## … a thing that is not as hard as you may think

I think that the best way to really understand how a neural network works is to implement one from scratch. That is exactly what I going to do through this article. I will create a neural network class, and I want to design it in such a way to be more flexible. I do not want to hardcode in it a specific activation or loss function, or optimizers (that is SGD, Adam, or other gradient-based methods). I will design it to receive these from outside the class so that one can just take the class’s code and pass to it whatever activation/loss/optimizer he wants. So, I will implement activation and loss functions, and optimizer class that we want to use here as separate things from the `NeuralNetwork`

class. And we need both activation/loss functions and their derivatives.

To allow batch sizes greater than 1, our activation and loss functions should handle matrix input. Rows in these matrices will represent different data points, and the columns will be features. Our network will allow for 2 kinds of activation functions: for hidden layers and the output layer. The hidden layer activations should operate on their input vectors elementwise, and thus their derivatives will also be elementwise, returning one vector for each data point. But the output activation should allow for each element in the output vector to be computed based on all the elements in the input vector. That is to be able to use softmax activation. Because of this, their derivatives needs to return a Jacobian matrix (a matrix consisting of the partial derivatives of each output function w.r.t. each of the input component; you can read more on Wikipedia) for each data point.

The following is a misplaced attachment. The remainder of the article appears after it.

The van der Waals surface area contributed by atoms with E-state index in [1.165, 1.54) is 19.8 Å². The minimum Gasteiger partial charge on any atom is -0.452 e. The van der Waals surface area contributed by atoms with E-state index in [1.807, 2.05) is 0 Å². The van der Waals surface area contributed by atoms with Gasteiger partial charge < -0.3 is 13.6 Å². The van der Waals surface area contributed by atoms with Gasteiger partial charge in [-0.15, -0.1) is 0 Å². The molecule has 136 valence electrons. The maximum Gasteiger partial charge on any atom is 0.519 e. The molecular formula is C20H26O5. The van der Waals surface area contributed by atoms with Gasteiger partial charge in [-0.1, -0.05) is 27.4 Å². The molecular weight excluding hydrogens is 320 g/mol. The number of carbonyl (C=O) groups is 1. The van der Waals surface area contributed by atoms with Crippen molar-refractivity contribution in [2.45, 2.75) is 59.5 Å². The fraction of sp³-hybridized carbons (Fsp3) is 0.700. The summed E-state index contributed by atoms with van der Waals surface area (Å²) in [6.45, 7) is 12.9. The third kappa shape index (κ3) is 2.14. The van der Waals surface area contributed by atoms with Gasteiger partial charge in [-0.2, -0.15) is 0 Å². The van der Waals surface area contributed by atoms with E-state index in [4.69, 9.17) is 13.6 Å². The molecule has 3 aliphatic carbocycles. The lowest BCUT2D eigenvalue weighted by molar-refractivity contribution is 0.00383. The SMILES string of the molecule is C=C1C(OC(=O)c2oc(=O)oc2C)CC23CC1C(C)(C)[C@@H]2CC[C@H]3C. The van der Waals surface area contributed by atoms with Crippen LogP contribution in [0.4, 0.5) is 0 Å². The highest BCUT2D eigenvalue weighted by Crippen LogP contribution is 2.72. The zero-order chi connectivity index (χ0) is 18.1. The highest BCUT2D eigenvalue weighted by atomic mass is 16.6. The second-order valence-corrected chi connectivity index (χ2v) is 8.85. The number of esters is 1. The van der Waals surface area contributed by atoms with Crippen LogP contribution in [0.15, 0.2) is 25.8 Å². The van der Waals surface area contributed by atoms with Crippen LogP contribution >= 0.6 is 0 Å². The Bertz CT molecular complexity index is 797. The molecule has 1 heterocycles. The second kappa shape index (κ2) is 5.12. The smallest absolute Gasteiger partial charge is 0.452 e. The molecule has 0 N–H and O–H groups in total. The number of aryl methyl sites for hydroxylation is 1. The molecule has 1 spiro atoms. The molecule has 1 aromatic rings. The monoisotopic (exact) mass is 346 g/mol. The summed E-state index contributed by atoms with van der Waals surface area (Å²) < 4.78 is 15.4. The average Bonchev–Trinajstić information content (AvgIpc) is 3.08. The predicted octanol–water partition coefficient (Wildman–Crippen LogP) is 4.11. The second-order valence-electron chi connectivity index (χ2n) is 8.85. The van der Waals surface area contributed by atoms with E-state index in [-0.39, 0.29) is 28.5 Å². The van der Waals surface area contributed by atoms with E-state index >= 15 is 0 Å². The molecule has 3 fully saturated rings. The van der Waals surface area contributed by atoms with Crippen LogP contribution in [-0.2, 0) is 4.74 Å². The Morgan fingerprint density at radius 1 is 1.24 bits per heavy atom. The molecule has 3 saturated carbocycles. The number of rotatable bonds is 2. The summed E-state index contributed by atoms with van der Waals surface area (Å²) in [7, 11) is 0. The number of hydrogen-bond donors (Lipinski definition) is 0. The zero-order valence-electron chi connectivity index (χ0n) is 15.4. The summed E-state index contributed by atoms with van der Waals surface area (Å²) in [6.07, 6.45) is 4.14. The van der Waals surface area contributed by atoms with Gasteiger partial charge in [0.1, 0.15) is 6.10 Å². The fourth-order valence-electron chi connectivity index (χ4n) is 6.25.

Here we will use only ReLU as hidden activation; identity and softmax will be used as output activations.

We used the EPS variable, which is the smallest positive representable number of float64 type, to avoid division by 0. To avoid overflow errors in the softmax function, we subtracted the maximum of each data point from the input. We are allowed to do that because it does not change the output of the function as it has the same effect as dividing both terms of that fraction by the same amount.